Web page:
Yesterday, agent Jessica Faust opened up the floor for writers to vent about their frustrations with agents. Many of the comments were interesting and brought up good points. However, it seemed as the day went on, there were a great deal more comments that were just plain bitter and vindictive.
I know it must be frustrating for many of these writers, especially if they’ve had less than pleasant experiences with agents. I know it has to be difficult to work months and years on a project only to be met with lack of response or rejection. And even though I haven’t gotten to that point yet, I’m sure I will be just as impatient and frustrated. However, I’m trying my best to prepare myself ahead of time for the inevitability of the waiting game, however frustrating it may be. That’s just part of the business, at least from what I’ve learned over the past few months.
I think many writers take such frustration out by playing the blame game. I would like to suggest that perhaps one of the main reasons their book hasn’t been repped by an agent yet is because it’s not ready and/or because of the strong competition for all of us unpublished, unrepped writers out there. There are hundreds of thousands of people wanting to be published and obviously not all will make it to that point (unless one takes the self-publishing route). You have to work harder and make your story stand out from the rest. And yes, you may end up encountering an agent or agency that’s less than professional–but that goes with the territory. Every aspect of human society, whether that’s business, religion or politics will have some people in it that make others look bad. Nothing in life is perfect, nor will it ever be. There will always be issues and we have to do our best to deal with them.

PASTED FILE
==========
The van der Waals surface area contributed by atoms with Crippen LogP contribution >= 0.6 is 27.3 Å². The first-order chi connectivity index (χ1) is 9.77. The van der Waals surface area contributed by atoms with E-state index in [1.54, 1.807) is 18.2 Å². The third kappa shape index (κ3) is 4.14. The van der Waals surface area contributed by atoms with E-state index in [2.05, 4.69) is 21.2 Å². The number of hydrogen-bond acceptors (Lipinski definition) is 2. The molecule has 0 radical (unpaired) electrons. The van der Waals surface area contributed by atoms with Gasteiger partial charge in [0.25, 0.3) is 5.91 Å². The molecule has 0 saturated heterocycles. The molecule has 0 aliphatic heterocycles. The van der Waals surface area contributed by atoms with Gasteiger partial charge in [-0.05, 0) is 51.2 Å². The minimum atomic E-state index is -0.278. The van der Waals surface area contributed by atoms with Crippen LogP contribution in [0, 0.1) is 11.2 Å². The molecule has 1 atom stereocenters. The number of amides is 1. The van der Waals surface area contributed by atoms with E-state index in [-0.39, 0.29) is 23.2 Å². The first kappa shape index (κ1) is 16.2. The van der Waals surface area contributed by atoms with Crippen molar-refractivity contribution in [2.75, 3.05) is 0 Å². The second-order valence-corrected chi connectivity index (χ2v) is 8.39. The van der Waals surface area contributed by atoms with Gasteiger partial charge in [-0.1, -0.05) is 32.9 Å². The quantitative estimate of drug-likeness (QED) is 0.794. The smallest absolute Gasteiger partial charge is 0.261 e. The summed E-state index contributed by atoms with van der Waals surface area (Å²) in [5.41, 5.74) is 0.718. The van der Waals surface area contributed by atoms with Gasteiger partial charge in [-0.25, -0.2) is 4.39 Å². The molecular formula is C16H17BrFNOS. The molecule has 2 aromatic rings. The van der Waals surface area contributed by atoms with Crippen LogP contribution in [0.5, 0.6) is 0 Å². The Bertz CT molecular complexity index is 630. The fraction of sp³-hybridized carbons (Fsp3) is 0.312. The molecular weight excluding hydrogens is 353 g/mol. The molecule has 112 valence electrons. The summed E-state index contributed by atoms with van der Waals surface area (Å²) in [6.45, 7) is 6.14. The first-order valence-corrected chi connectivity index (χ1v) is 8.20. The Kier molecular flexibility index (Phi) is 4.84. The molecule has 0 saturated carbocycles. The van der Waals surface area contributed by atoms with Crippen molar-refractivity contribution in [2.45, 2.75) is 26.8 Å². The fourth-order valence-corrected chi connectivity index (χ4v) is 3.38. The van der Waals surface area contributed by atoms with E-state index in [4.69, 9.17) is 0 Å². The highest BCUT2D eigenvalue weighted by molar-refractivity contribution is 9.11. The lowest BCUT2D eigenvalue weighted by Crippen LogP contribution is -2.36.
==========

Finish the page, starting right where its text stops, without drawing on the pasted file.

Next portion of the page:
For some reason, agents, editors and publishers are expected to be superhuman and perfect irregardless of the fact that it’s just not possible.
If agentfail# has proven anything to me, it’s demonstrated that agents really do have to deal with a lot (the amount of irritated writers in the comments is definitely proof of that). Yes, they aren’t perfect. Yes, they will make mistakes. They are only human after all, despite what many writers want to think.
Venting frustrations are fine, (we all have to at some point) and giving suggestions about how to change flaws in a system are great, but it accomplishes nothing to be bitter about it.